Notice that only three out of ten who took the placebo had remission, and all three later relapsed. The story was remarkably different for those taking omega-3: 10 out of 13 experienced a remission of their disease. Even though slightly more than 50 percent of those with a remission later relapsed, some remained disease-free. Unfortunately, cow’s milk and many infant formulas lack certain omega-3 fats that are necessary for optimal brain and eye development. Human breast milk, however, has abundant omega-3 fats and may be one reason why infants raised on human milk do better on intelligence tests than their formula-drinking counterparts.36, 37, 38 An omega-3 fatty acid deficiency can also cause depression or even over-aggressiveness in adults.39 With all the wealth of information demonstrating the benefits of omega-3 fats, it might seem that we should at least put a little fish on our dinner plates. But before final recommendations are issued regarding our personal eating habits, we need to explore more fully the "down side" of fish consumption.



Fish and Fish Oil’s Bad Side

Fish oil capsules and other fish oil supplements may not offer the benefits of fish oil in its fresh, natural state. Although the fresh omega-3 polyunsaturated acids tend to help platelets and decrease heart disease risk, oxidized omega-3 fatty acids may do the opposite.40 While on the shelf, natural fish oil can become oxidized,41 and therefore very damaging to arteries due to the oxidized cholesterol. Furthermore, EPA (the omega-3 fatty acid present in fish) readily oxidizes to form peroxides, which are powerful free radicals. For anyone who is concerned about avoiding free radicals, giving up fish would be a logical first step. Fish oil supplements may not offer the heart and blood vessel benefits consumers anticipate. The Nutrition Committee of the American Heart Association has recently gone on record stating, "fish oil capsules cannot be recommended at this time¡¦to prevent disease of the coronary arteries."42

There are several important potential problems with eating fish and fish oil. These problems have not been well publicized. They are listed in Figure 5: Problems with Fish and Fish Oil.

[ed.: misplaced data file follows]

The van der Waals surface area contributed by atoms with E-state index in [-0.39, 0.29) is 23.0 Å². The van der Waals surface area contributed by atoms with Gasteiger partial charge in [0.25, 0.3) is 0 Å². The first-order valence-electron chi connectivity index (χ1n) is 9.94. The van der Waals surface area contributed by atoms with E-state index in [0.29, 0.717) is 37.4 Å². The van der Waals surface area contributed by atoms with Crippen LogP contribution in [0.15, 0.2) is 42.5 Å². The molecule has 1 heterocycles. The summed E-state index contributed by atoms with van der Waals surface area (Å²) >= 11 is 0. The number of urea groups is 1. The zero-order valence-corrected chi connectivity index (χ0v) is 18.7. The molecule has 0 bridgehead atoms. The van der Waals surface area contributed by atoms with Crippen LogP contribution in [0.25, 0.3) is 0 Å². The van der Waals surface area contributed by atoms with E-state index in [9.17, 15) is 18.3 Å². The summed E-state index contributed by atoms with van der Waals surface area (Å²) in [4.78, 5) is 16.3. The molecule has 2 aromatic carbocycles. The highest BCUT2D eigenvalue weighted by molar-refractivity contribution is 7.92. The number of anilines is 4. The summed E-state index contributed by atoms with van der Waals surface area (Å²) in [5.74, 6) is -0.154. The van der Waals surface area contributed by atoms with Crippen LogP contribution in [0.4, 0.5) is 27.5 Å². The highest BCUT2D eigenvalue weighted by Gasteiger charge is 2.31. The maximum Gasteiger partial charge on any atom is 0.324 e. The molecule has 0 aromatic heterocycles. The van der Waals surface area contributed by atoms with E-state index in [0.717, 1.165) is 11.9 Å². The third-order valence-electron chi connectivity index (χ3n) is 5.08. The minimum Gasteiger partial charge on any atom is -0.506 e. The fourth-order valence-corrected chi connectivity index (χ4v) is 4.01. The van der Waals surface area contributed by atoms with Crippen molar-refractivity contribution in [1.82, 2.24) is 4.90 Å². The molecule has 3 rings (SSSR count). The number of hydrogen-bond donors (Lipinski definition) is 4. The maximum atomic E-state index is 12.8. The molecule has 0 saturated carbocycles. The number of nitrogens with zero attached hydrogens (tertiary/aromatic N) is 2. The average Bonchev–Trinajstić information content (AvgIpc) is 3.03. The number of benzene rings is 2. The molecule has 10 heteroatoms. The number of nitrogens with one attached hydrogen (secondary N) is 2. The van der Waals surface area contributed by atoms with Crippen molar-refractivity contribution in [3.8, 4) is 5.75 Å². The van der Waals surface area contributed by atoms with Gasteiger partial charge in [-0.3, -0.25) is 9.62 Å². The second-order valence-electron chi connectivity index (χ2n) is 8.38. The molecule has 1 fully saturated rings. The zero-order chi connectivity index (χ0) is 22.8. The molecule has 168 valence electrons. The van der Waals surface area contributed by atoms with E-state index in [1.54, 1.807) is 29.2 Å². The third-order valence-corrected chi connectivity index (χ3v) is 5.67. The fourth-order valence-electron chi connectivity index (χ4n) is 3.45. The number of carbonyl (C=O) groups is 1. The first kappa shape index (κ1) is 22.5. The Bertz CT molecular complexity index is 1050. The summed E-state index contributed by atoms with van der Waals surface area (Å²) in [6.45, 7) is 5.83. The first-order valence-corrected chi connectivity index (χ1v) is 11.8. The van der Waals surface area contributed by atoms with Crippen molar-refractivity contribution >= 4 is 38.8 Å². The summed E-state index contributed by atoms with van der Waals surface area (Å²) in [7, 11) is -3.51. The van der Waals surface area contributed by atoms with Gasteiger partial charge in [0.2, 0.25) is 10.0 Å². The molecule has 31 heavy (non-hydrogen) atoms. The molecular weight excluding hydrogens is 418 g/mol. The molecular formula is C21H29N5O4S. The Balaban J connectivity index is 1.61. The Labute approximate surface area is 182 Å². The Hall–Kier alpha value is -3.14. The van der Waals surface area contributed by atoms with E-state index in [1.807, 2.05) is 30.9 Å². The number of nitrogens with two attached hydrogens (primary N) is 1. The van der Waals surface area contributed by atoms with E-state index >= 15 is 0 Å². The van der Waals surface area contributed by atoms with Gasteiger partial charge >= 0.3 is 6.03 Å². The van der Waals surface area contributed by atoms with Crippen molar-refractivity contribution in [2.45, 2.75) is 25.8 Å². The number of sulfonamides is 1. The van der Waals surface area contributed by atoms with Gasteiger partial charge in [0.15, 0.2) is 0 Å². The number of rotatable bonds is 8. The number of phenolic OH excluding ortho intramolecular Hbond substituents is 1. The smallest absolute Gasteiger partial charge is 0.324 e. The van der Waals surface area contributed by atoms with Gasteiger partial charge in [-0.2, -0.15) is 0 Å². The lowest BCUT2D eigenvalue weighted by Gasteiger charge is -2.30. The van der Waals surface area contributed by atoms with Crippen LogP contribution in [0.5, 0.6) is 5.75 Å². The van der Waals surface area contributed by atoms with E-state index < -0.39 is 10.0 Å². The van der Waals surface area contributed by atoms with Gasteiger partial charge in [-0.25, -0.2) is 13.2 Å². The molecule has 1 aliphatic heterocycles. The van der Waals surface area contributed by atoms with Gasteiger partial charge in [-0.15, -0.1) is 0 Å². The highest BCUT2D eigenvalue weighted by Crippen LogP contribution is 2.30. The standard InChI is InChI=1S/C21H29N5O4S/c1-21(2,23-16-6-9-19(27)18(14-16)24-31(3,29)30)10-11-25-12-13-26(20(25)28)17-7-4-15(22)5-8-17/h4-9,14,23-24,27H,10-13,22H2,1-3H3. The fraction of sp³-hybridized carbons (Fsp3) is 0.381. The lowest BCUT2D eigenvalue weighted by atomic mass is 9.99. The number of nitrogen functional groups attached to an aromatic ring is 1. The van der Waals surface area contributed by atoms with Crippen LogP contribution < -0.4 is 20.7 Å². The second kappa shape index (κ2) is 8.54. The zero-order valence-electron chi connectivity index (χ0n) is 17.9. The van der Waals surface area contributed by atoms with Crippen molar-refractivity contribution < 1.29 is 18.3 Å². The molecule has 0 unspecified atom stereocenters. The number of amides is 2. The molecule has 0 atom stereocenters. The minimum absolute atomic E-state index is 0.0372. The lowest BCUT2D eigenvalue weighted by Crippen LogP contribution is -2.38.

The items in Figure 5 deserve further comment:
  1. Fish oil can raise blood sugar in adult-onset diabetics. A University of California study found that these so-called Type II diabetics experienced a nearly 20 percent rise in their fasting blood sugar levels after taking fish oil for a mere four weeks.43 The reason for the diabetic worsening appears to be EPA; this omega-3 fat may reduce insulin production in diabetics.
  2. A diet very high in fish or fish oil can dangerously increase the blood clotting time.44 Eskimos, although they have less heart disease, have more hemorrhagic (bleeding) strokes than Americans do.45 Apparently, their fish-rich diet causes such an impairment of platelet function that they bleed more easily.
  3. Fish oil is expensive, especially in capsules. Researchers used 15 capsules of fish oil daily for six months in order to decrease re-accumulation of atherosclerosis following angioplasty.46 Retail prices are about $9.00 for 100 capsules. This translates into over $245 for the six month course of therapy. Continuing on the regimen would cost around $500 per year.
  4. Large amounts of fish oil used as a supplement may upset your vitamin balance.47 Dr. Jack Yetiv has pointed out that high doses of fish oil may cause very high levels of Vitamins A and D-so high that they could be toxic. Both of these vitamins are fat-soluble nutrients that are necessary for life and health in appropriate amounts. However, either can cause poisoning-and in some cases-death, if levels build up too high in the blood. On the other hand, a diet rich in fish oil can cause Vitamin E deficiency.48
  5. The large amounts of fish oil that have been used in many studies can lead to a significant increase in body weight. These preparations are extremely high in fat and calories.49 Yetiv estimated a person could gain up to 24 pounds in a year if he took as much fish oil each day as some studies were using.50
  6. Seafood is a reservoir for infectious diseases. There are about 113,000 reported cases of food poisoning from contaminated seafood each year in the U.S.51 This is clearly an underestimate, since many incidents are not reported. Seafood contributes to a disproportionately high amount of food poisoning outbreaks. Statistics suggest that reported outbreaks (episodes of food-related illness where more than two people are affected by a commons source) might be as much as 15 or more times likely to occur with seafood than with beef, poultry, or pork.52 Raw shellfish in particular (such as oysters, clams, and mussels) have a dismal record. About 20 million Americans eat raw shellfish, which account for more than 90 percent of seafood poisoning cases.53 When raw shellfish is eaten, the whole living creature is consumed complete with its gastrointestinal tract. That would be equivalent to plucking a live chicken and eating it whole, guts and all. What’s more, shellfish feed by filtering two to three gallons of water an hour. That means they take in whatever is floating by-not only plankton and other food, but viruses, bacteria, mercury, and who knows what else? Unfortunately, shellfish are commonly harvested from coastal waters that have been contaminated with human sewage. Infection with salmonella, campylobacter, the Norwalk virus, Vibrio vulnificus (which alone kills 10 to 15 people each year), and other infectious diseases can result. Even well-cooked shellfish can infrequently cause serious or life-threatening illness. Two such maladies include paralytic shellfish poisoning and neurotoxic shellfish poisoning.54